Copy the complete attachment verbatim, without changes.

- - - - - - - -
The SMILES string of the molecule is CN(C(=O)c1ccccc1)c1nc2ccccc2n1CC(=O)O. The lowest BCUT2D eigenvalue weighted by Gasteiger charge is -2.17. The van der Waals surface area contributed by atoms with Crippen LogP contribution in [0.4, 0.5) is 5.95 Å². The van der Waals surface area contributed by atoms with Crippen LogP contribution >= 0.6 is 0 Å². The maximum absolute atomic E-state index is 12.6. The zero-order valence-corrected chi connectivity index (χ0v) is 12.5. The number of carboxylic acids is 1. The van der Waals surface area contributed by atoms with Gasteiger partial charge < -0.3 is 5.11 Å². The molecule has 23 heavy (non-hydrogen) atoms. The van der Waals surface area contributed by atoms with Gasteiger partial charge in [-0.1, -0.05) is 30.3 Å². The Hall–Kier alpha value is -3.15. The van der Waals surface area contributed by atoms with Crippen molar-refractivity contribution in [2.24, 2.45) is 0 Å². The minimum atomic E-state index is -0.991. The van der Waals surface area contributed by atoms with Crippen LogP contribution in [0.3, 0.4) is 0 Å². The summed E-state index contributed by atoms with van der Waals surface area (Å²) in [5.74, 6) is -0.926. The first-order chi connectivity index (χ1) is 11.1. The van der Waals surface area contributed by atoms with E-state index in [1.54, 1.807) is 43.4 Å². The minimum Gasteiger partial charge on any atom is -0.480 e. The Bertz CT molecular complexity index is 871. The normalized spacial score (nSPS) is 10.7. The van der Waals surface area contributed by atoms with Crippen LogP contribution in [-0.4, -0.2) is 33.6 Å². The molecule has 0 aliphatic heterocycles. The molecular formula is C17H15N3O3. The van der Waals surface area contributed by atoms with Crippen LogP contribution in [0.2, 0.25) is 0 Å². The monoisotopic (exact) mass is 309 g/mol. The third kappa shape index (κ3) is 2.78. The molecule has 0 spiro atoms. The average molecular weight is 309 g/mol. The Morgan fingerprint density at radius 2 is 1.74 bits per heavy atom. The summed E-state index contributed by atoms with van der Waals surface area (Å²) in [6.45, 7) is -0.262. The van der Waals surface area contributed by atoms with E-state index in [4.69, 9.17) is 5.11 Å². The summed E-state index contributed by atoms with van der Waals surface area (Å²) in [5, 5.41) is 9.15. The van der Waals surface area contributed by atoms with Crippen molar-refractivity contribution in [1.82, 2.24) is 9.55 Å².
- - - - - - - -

The SMILES string of the molecule is CN(C(=O)c1ccccc1)c1nc2ccccc2n1CC(=O)O. The lowest BCUT2D eigenvalue weighted by Gasteiger charge is -2.17. The van der Waals surface area contributed by atoms with Crippen LogP contribution in [0.4, 0.5) is 5.95 Å². The van der Waals surface area contributed by atoms with Crippen LogP contribution >= 0.6 is 0 Å². The maximum absolute atomic E-state index is 12.6. The zero-order valence-corrected chi connectivity index (χ0v) is 12.5. The number of carboxylic acids is 1. The van der Waals surface area contributed by atoms with Gasteiger partial charge < -0.3 is 5.11 Å². The molecule has 23 heavy (non-hydrogen) atoms. The van der Waals surface area contributed by atoms with Gasteiger partial charge in [-0.1, -0.05) is 30.3 Å². The Hall–Kier alpha value is -3.15. The van der Waals surface area contributed by atoms with Crippen molar-refractivity contribution in [2.24, 2.45) is 0 Å². The minimum atomic E-state index is -0.991. The van der Waals surface area contributed by atoms with Crippen LogP contribution in [0.3, 0.4) is 0 Å². The summed E-state index contributed by atoms with van der Waals surface area (Å²) in [5.74, 6) is -0.926. The first-order chi connectivity index (χ1) is 11.1. The van der Waals surface area contributed by atoms with E-state index in [1.54, 1.807) is 43.4 Å². The minimum Gasteiger partial charge on any atom is -0.480 e. The Bertz CT molecular complexity index is 871. The normalized spacial score (nSPS) is 10.7. The van der Waals surface area contributed by atoms with Crippen LogP contribution in [-0.4, -0.2) is 33.6 Å². The molecule has 0 aliphatic heterocycles. The molecular formula is C17H15N3O3. The van der Waals surface area contributed by atoms with Crippen LogP contribution in [0.2, 0.25) is 0 Å². The monoisotopic (exact) mass is 309 g/mol. The third kappa shape index (κ3) is 2.78. The molecule has 0 spiro atoms. The average molecular weight is 309 g/mol. The Morgan fingerprint density at radius 2 is 1.74 bits per heavy atom. The summed E-state index contributed by atoms with van der Waals surface area (Å²) in [6.45, 7) is -0.262. The van der Waals surface area contributed by atoms with E-state index in [4.69, 9.17) is 5.11 Å². The summed E-state index contributed by atoms with van der Waals surface area (Å²) in [5, 5.41) is 9.15. The van der Waals surface area contributed by atoms with Crippen molar-refractivity contribution in [1.82, 2.24) is 9.55 Å².